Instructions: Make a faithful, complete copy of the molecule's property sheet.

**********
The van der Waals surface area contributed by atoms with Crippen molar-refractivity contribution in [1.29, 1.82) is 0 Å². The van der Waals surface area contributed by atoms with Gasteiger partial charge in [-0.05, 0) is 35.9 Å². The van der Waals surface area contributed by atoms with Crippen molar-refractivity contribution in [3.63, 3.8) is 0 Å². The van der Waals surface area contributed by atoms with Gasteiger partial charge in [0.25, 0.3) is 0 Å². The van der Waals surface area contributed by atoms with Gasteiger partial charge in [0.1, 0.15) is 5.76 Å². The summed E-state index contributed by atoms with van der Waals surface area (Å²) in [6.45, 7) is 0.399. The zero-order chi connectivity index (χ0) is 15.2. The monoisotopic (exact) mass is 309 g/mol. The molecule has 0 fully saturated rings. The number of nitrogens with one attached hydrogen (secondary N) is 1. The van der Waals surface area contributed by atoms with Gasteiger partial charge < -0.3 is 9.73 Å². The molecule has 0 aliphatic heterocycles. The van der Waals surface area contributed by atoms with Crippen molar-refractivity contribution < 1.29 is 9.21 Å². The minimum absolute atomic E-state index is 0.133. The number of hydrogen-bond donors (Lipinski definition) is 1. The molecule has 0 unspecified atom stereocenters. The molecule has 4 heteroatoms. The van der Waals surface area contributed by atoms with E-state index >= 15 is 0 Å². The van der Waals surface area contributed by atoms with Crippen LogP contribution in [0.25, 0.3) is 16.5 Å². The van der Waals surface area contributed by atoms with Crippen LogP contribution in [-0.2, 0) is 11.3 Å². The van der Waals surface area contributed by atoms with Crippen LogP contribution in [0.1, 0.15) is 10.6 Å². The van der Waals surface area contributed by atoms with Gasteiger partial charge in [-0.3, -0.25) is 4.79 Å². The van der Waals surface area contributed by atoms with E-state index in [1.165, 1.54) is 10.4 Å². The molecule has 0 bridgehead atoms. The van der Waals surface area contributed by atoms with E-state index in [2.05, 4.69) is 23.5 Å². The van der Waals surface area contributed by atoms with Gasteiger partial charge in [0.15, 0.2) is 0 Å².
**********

The van der Waals surface area contributed by atoms with Crippen molar-refractivity contribution in [1.29, 1.82) is 0 Å². The van der Waals surface area contributed by atoms with Gasteiger partial charge in [-0.05, 0) is 35.9 Å². The van der Waals surface area contributed by atoms with Crippen molar-refractivity contribution in [3.63, 3.8) is 0 Å². The van der Waals surface area contributed by atoms with Gasteiger partial charge in [0.25, 0.3) is 0 Å². The van der Waals surface area contributed by atoms with Gasteiger partial charge in [0.1, 0.15) is 5.76 Å². The summed E-state index contributed by atoms with van der Waals surface area (Å²) in [6.45, 7) is 0.399. The zero-order chi connectivity index (χ0) is 15.2. The monoisotopic (exact) mass is 309 g/mol. The molecule has 0 fully saturated rings. The number of nitrogens with one attached hydrogen (secondary N) is 1. The van der Waals surface area contributed by atoms with Gasteiger partial charge < -0.3 is 9.73 Å². The molecule has 0 aliphatic heterocycles. The van der Waals surface area contributed by atoms with Crippen molar-refractivity contribution < 1.29 is 9.21 Å². The minimum absolute atomic E-state index is 0.133. The number of hydrogen-bond donors (Lipinski definition) is 1. The molecule has 0 unspecified atom stereocenters. The molecule has 4 heteroatoms. The van der Waals surface area contributed by atoms with E-state index >= 15 is 0 Å². The van der Waals surface area contributed by atoms with Crippen LogP contribution in [0.25, 0.3) is 16.5 Å². The van der Waals surface area contributed by atoms with Crippen LogP contribution in [-0.2, 0) is 11.3 Å². The van der Waals surface area contributed by atoms with Crippen LogP contribution in [0.1, 0.15) is 10.6 Å². The van der Waals surface area contributed by atoms with Gasteiger partial charge in [-0.3, -0.25) is 4.79 Å². The van der Waals surface area contributed by atoms with E-state index in [1.165, 1.54) is 10.4 Å². The molecule has 0 bridgehead atoms. The van der Waals surface area contributed by atoms with E-state index in [2.05, 4.69) is 23.5 Å². The van der Waals surface area contributed by atoms with Gasteiger partial charge in [0.15, 0.2) is 0 Å².